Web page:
Brian Andrew Jonas, MD, PhD:That’s hard to follow. First of all, thank you everyone for allowing me to participate, and Jorge for doing a great job of moderating the session. Being in a group like this with these great luminaries in the field, I’ve learned so much from this. One thing is learning. I think we have a lot to teach our community colleagues about how to partner with academics, who are maybe far from academia, in a way to educate folks about all these new agents. It reminds me when I was a fellow and I was scared by multiple myeloma because there were so many different drugs to learn; and AML is turning into that a little bit. Imagine folks that don’t take care of it as their primary thing, having to wrap their head around all these concepts we’ve discussed today. I want to mention the importance of educating our colleagues and about how to get the right testing and how to treat in optimal ways, and soon to be 2023, and just to point out how exciting the future seems to be for AML.

Jorge E. Cortes, MD:Thank you. I’ll just conclude by agreeing with what you all mentioned. The progress that we’ve seen in the last 5 years or so with a lot of new drugs being approved. For 40 or 50 years, we didn’t have anything new in AML and it has been very exciting, and of course, also very challenging because all of these issues that we discussed; how do you integrate new drugs? How do you combine them, sequence them? Who gets what in what context? Those are going to be some of the big challenges that I see for the future. They become more difficult because we are now talking about a small subset of patients, so doing these studies becomes even more difficult to get that data, but it’s critical because that’s how we’re going to continue advancing and make that next leap into a cure rate that goes well above where it is now. All of you made the pitch for the clinical trials, and we must continue doing that. It becomes even more critical because we want to learn how to use this wealth of new agents that are being developed, but it is also the responsibility of everyone involved in clinical trials to make them accessible to everybody and make them more applicable to the general population, not only to those who can come to our centers. That’s very important. We have seen good progress and the excitement is there, and I think we have the means to make the next leap. Thank you again for your thoughts and discussion. Thank you to our viewing audience for joining us today, we hope you found this OncLive® Peer Exchange discussion to be useful and valuable to the treatment of your patients with acute myeloid leukemia.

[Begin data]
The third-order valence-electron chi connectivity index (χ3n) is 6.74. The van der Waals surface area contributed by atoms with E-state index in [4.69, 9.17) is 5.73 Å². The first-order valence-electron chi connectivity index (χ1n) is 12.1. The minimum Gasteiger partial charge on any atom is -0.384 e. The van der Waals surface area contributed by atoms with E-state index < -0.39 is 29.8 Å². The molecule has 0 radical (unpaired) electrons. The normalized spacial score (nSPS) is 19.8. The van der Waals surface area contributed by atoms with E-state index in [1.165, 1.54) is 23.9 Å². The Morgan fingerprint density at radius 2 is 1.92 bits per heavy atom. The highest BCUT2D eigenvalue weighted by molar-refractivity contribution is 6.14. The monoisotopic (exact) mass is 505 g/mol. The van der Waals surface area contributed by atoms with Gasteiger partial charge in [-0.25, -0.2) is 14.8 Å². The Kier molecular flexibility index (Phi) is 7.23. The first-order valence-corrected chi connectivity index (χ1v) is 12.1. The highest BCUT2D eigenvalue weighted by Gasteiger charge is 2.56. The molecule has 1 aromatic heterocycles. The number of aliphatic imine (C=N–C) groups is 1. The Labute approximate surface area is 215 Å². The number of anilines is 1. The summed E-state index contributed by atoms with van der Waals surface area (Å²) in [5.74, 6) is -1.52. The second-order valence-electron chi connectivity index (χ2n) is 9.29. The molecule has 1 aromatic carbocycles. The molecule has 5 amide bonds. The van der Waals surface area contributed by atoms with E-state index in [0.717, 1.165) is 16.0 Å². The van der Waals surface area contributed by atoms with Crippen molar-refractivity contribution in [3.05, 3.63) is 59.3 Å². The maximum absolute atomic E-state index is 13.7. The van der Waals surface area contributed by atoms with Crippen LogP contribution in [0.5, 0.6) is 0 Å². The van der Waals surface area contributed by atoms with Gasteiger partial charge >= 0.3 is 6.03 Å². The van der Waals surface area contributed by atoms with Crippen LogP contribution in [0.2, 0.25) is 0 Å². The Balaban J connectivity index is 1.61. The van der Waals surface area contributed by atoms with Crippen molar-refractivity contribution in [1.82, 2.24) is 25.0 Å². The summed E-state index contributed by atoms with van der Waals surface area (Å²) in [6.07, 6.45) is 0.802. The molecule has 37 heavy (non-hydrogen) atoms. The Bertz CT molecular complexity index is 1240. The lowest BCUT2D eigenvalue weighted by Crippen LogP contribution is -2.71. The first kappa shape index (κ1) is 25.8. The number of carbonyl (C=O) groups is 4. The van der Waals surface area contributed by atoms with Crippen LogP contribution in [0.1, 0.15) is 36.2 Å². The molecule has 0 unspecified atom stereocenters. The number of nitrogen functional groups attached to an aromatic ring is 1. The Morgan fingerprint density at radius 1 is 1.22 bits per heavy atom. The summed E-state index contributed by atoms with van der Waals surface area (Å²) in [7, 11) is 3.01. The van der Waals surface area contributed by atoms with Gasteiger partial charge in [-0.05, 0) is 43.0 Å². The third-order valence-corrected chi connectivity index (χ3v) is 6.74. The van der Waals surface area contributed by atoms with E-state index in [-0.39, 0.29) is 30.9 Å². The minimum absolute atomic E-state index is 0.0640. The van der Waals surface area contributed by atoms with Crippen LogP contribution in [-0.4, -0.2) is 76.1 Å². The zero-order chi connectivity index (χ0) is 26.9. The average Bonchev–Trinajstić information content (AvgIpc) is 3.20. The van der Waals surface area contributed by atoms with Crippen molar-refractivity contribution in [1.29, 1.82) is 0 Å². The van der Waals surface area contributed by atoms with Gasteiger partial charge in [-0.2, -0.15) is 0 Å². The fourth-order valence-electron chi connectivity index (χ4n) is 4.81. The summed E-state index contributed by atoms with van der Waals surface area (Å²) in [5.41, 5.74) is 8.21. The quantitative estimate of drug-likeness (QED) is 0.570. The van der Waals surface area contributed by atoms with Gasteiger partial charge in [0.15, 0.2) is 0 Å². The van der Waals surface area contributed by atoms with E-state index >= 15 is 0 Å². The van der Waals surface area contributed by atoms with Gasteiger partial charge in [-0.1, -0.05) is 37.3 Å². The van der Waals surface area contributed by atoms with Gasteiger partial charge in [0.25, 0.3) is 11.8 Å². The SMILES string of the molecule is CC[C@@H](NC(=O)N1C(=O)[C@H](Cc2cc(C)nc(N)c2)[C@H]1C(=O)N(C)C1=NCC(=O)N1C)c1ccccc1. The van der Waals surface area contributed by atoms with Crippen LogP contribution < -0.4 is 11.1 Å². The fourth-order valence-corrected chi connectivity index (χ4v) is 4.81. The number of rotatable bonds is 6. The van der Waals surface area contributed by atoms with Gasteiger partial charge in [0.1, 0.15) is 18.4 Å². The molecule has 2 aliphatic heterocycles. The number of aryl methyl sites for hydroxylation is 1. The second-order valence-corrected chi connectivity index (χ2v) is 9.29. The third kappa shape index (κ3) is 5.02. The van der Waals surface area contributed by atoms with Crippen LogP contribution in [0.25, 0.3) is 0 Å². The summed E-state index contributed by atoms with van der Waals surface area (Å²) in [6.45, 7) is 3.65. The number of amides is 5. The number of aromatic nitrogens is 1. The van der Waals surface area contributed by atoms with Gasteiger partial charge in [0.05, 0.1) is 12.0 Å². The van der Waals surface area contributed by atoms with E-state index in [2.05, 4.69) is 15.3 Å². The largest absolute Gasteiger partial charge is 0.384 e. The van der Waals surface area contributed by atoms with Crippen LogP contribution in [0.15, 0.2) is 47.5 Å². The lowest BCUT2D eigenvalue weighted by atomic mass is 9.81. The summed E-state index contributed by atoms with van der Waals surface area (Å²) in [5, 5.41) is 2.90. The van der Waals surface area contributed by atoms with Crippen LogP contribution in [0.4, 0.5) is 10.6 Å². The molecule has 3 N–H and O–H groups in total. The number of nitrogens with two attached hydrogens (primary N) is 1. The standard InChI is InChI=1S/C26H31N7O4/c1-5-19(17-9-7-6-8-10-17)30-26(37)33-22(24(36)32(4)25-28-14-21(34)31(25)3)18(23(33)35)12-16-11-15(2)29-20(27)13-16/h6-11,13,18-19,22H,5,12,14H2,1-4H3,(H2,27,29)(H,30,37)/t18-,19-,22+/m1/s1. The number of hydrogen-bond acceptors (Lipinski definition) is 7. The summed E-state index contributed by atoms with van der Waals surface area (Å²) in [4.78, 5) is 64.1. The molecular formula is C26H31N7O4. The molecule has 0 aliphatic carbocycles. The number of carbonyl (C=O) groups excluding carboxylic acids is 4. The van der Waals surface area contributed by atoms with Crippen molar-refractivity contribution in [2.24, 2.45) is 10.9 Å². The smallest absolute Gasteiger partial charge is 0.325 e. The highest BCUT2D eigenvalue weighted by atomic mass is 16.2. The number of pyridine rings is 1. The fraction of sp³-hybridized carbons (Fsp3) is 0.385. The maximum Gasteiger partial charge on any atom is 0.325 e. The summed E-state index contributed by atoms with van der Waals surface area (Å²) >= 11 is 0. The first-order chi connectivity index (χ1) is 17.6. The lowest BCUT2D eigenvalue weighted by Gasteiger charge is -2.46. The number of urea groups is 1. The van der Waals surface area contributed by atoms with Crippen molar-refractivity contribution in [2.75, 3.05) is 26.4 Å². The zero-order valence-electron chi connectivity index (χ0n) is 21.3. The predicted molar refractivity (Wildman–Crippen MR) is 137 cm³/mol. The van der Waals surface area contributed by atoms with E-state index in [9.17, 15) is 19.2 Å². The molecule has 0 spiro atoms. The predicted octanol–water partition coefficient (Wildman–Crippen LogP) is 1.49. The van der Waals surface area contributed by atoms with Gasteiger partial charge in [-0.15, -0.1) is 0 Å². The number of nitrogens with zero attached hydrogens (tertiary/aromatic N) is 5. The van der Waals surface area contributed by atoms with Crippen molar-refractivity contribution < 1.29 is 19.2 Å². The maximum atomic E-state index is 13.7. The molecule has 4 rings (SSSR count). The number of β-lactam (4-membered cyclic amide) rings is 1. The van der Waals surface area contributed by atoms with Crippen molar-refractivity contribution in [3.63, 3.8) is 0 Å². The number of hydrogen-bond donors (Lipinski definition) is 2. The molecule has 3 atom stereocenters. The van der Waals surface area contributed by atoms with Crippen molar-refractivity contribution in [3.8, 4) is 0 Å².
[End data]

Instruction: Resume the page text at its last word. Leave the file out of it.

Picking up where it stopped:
Transcript edited for clarity.